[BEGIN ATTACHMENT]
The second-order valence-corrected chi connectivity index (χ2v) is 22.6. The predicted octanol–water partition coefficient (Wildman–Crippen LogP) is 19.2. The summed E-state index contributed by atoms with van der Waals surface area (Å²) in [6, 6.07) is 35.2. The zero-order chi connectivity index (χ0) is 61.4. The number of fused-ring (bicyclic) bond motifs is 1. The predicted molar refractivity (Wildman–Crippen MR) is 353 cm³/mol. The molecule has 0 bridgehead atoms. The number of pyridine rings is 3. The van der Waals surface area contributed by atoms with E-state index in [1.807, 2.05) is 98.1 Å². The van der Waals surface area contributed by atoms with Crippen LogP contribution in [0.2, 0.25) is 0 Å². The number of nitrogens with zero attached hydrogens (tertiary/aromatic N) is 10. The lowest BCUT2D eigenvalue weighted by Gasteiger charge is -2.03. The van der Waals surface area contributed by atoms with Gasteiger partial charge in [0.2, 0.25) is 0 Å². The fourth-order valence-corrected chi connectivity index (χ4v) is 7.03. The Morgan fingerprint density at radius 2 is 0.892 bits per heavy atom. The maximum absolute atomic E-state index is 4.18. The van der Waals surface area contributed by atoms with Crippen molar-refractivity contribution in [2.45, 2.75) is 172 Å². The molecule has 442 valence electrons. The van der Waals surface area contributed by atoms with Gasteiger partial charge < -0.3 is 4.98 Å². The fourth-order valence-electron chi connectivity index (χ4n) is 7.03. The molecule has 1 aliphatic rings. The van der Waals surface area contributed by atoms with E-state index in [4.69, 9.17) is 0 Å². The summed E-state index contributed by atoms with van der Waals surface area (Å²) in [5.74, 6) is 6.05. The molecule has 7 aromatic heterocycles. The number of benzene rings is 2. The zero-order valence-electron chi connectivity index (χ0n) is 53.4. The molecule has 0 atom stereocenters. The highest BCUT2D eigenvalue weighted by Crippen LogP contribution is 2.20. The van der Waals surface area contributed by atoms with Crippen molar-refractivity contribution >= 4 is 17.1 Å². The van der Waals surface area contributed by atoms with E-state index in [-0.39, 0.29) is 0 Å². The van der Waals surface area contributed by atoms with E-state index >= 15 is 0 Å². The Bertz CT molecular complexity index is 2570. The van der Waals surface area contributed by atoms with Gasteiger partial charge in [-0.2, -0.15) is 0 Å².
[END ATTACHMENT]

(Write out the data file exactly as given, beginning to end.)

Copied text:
The second-order valence-corrected chi connectivity index (χ2v) is 22.6. The predicted octanol–water partition coefficient (Wildman–Crippen LogP) is 19.2. The summed E-state index contributed by atoms with van der Waals surface area (Å²) in [6, 6.07) is 35.2. The zero-order chi connectivity index (χ0) is 61.4. The number of fused-ring (bicyclic) bond motifs is 1. The predicted molar refractivity (Wildman–Crippen MR) is 353 cm³/mol. The molecule has 0 bridgehead atoms. The number of pyridine rings is 3. The van der Waals surface area contributed by atoms with E-state index in [1.807, 2.05) is 98.1 Å². The van der Waals surface area contributed by atoms with Crippen LogP contribution in [0.2, 0.25) is 0 Å². The number of nitrogens with zero attached hydrogens (tertiary/aromatic N) is 10. The lowest BCUT2D eigenvalue weighted by Gasteiger charge is -2.03. The van der Waals surface area contributed by atoms with Gasteiger partial charge in [0.2, 0.25) is 0 Å². The fourth-order valence-corrected chi connectivity index (χ4v) is 7.03. The Morgan fingerprint density at radius 2 is 0.892 bits per heavy atom. The maximum absolute atomic E-state index is 4.18. The van der Waals surface area contributed by atoms with Crippen molar-refractivity contribution in [2.45, 2.75) is 172 Å². The molecule has 442 valence electrons. The van der Waals surface area contributed by atoms with Gasteiger partial charge < -0.3 is 4.98 Å². The fourth-order valence-electron chi connectivity index (χ4n) is 7.03. The molecule has 1 aliphatic rings. The van der Waals surface area contributed by atoms with E-state index in [4.69, 9.17) is 0 Å². The summed E-state index contributed by atoms with van der Waals surface area (Å²) in [5.74, 6) is 6.05. The molecule has 7 aromatic heterocycles. The number of benzene rings is 2. The zero-order valence-electron chi connectivity index (χ0n) is 53.4. The molecule has 0 atom stereocenters. The highest BCUT2D eigenvalue weighted by Crippen LogP contribution is 2.20. The van der Waals surface area contributed by atoms with Crippen molar-refractivity contribution >= 4 is 17.1 Å². The van der Waals surface area contributed by atoms with E-state index in [-0.39, 0.29) is 0 Å². The van der Waals surface area contributed by atoms with E-state index >= 15 is 0 Å². The Bertz CT molecular complexity index is 2570. The van der Waals surface area contributed by atoms with Gasteiger partial charge in [-0.2, -0.15) is 0 Å².